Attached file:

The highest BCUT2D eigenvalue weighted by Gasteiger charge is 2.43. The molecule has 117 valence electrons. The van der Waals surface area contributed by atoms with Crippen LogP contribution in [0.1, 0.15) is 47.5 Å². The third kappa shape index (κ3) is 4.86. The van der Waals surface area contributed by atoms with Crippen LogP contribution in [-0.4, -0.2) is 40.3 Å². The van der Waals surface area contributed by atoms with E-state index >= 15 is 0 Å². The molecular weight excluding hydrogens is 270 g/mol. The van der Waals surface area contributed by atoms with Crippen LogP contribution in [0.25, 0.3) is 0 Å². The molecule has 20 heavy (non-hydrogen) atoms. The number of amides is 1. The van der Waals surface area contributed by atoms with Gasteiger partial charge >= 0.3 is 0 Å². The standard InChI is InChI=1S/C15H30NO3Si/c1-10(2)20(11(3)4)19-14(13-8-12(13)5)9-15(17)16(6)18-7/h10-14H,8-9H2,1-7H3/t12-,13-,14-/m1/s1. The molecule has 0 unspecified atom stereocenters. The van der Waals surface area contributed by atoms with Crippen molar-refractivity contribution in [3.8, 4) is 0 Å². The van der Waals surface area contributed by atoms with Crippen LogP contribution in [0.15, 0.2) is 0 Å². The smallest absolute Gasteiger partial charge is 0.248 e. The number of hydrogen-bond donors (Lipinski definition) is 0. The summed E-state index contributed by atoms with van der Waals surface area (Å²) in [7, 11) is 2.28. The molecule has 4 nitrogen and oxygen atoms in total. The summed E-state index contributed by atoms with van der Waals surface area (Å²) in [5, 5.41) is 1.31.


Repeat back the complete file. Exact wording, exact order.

The highest BCUT2D eigenvalue weighted by Gasteiger charge is 2.43. The molecule has 117 valence electrons. The van der Waals surface area contributed by atoms with Crippen LogP contribution in [0.1, 0.15) is 47.5 Å². The third kappa shape index (κ3) is 4.86. The van der Waals surface area contributed by atoms with Crippen LogP contribution in [-0.4, -0.2) is 40.3 Å². The van der Waals surface area contributed by atoms with E-state index >= 15 is 0 Å². The molecular weight excluding hydrogens is 270 g/mol. The van der Waals surface area contributed by atoms with Crippen LogP contribution in [0.25, 0.3) is 0 Å². The molecule has 20 heavy (non-hydrogen) atoms. The number of amides is 1. The van der Waals surface area contributed by atoms with Gasteiger partial charge >= 0.3 is 0 Å². The standard InChI is InChI=1S/C15H30NO3Si/c1-10(2)20(11(3)4)19-14(13-8-12(13)5)9-15(17)16(6)18-7/h10-14H,8-9H2,1-7H3/t12-,13-,14-/m1/s1. The molecule has 0 unspecified atom stereocenters. The van der Waals surface area contributed by atoms with Crippen molar-refractivity contribution in [3.8, 4) is 0 Å². The van der Waals surface area contributed by atoms with Crippen LogP contribution in [0.15, 0.2) is 0 Å². The smallest absolute Gasteiger partial charge is 0.248 e. The number of hydrogen-bond donors (Lipinski definition) is 0. The summed E-state index contributed by atoms with van der Waals surface area (Å²) in [7, 11) is 2.28. The molecule has 4 nitrogen and oxygen atoms in total. The summed E-state index contributed by atoms with van der Waals surface area (Å²) in [5, 5.41) is 1.31.